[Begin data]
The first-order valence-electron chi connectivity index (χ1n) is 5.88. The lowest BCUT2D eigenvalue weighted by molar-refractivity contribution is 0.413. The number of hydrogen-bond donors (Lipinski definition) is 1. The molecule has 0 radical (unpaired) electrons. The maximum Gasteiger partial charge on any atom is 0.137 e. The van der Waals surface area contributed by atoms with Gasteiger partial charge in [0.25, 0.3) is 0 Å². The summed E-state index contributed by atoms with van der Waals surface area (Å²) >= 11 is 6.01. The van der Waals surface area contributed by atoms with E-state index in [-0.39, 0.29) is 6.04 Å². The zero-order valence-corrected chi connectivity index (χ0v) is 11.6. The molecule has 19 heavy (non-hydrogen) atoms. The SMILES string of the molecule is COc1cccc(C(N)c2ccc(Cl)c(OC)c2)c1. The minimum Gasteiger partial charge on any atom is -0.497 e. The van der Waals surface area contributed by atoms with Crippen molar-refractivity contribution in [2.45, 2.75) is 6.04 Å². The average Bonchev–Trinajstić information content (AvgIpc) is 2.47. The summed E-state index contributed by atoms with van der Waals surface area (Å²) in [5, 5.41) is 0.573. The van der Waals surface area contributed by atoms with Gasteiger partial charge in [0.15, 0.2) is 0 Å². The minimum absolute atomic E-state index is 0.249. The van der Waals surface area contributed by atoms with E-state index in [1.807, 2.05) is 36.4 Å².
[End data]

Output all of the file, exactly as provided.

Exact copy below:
The first-order valence-electron chi connectivity index (χ1n) is 5.88. The lowest BCUT2D eigenvalue weighted by molar-refractivity contribution is 0.413. The number of hydrogen-bond donors (Lipinski definition) is 1. The molecule has 0 radical (unpaired) electrons. The maximum Gasteiger partial charge on any atom is 0.137 e. The van der Waals surface area contributed by atoms with Gasteiger partial charge in [0.25, 0.3) is 0 Å². The summed E-state index contributed by atoms with van der Waals surface area (Å²) >= 11 is 6.01. The van der Waals surface area contributed by atoms with E-state index in [-0.39, 0.29) is 6.04 Å². The zero-order valence-corrected chi connectivity index (χ0v) is 11.6. The molecule has 19 heavy (non-hydrogen) atoms. The SMILES string of the molecule is COc1cccc(C(N)c2ccc(Cl)c(OC)c2)c1. The minimum Gasteiger partial charge on any atom is -0.497 e. The van der Waals surface area contributed by atoms with Crippen molar-refractivity contribution in [2.45, 2.75) is 6.04 Å². The average Bonchev–Trinajstić information content (AvgIpc) is 2.47. The summed E-state index contributed by atoms with van der Waals surface area (Å²) in [5, 5.41) is 0.573. The van der Waals surface area contributed by atoms with Gasteiger partial charge in [0.15, 0.2) is 0 Å². The minimum absolute atomic E-state index is 0.249. The van der Waals surface area contributed by atoms with E-state index in [1.807, 2.05) is 36.4 Å².